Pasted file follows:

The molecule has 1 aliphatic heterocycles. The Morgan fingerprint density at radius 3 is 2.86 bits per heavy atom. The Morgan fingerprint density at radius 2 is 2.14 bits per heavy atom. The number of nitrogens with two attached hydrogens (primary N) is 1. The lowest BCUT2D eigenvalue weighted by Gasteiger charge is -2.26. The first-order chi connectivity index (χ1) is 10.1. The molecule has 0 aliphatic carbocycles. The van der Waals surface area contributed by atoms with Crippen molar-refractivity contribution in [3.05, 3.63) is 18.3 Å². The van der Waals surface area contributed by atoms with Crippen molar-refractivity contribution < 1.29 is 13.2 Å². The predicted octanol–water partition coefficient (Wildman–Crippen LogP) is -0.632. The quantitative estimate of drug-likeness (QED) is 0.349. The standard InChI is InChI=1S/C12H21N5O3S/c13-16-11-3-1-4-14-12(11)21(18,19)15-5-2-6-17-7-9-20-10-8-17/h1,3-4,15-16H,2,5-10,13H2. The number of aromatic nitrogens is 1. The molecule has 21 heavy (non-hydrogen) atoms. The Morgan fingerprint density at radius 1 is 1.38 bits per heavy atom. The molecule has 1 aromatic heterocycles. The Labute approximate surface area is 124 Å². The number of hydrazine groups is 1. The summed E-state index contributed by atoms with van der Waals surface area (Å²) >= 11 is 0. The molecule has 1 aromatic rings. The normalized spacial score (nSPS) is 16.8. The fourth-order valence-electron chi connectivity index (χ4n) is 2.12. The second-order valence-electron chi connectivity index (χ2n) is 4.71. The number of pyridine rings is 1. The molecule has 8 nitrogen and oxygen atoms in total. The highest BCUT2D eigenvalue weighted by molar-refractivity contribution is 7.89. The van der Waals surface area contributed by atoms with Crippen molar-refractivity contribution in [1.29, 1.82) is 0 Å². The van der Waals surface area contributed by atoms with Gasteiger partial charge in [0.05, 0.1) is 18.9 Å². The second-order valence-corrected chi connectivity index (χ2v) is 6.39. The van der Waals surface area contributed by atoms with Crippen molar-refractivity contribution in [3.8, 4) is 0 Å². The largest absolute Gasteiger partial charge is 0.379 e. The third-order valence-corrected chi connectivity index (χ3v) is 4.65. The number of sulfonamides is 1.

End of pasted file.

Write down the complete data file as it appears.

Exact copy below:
The molecule has 1 aliphatic heterocycles. The Morgan fingerprint density at radius 3 is 2.86 bits per heavy atom. The Morgan fingerprint density at radius 2 is 2.14 bits per heavy atom. The number of nitrogens with two attached hydrogens (primary N) is 1. The lowest BCUT2D eigenvalue weighted by Gasteiger charge is -2.26. The first-order chi connectivity index (χ1) is 10.1. The molecule has 0 aliphatic carbocycles. The van der Waals surface area contributed by atoms with Crippen molar-refractivity contribution in [3.05, 3.63) is 18.3 Å². The van der Waals surface area contributed by atoms with Crippen molar-refractivity contribution < 1.29 is 13.2 Å². The predicted octanol–water partition coefficient (Wildman–Crippen LogP) is -0.632. The quantitative estimate of drug-likeness (QED) is 0.349. The standard InChI is InChI=1S/C12H21N5O3S/c13-16-11-3-1-4-14-12(11)21(18,19)15-5-2-6-17-7-9-20-10-8-17/h1,3-4,15-16H,2,5-10,13H2. The number of aromatic nitrogens is 1. The molecule has 21 heavy (non-hydrogen) atoms. The Morgan fingerprint density at radius 1 is 1.38 bits per heavy atom. The molecule has 1 aromatic heterocycles. The Labute approximate surface area is 124 Å². The number of hydrazine groups is 1. The summed E-state index contributed by atoms with van der Waals surface area (Å²) >= 11 is 0. The molecule has 1 aromatic rings. The normalized spacial score (nSPS) is 16.8. The fourth-order valence-electron chi connectivity index (χ4n) is 2.12. The second-order valence-electron chi connectivity index (χ2n) is 4.71. The number of pyridine rings is 1. The molecule has 8 nitrogen and oxygen atoms in total. The highest BCUT2D eigenvalue weighted by molar-refractivity contribution is 7.89. The van der Waals surface area contributed by atoms with Crippen molar-refractivity contribution in [1.29, 1.82) is 0 Å². The van der Waals surface area contributed by atoms with Gasteiger partial charge in [0.05, 0.1) is 18.9 Å². The second-order valence-corrected chi connectivity index (χ2v) is 6.39. The van der Waals surface area contributed by atoms with Crippen molar-refractivity contribution in [3.8, 4) is 0 Å². The largest absolute Gasteiger partial charge is 0.379 e. The third-order valence-corrected chi connectivity index (χ3v) is 4.65. The number of sulfonamides is 1.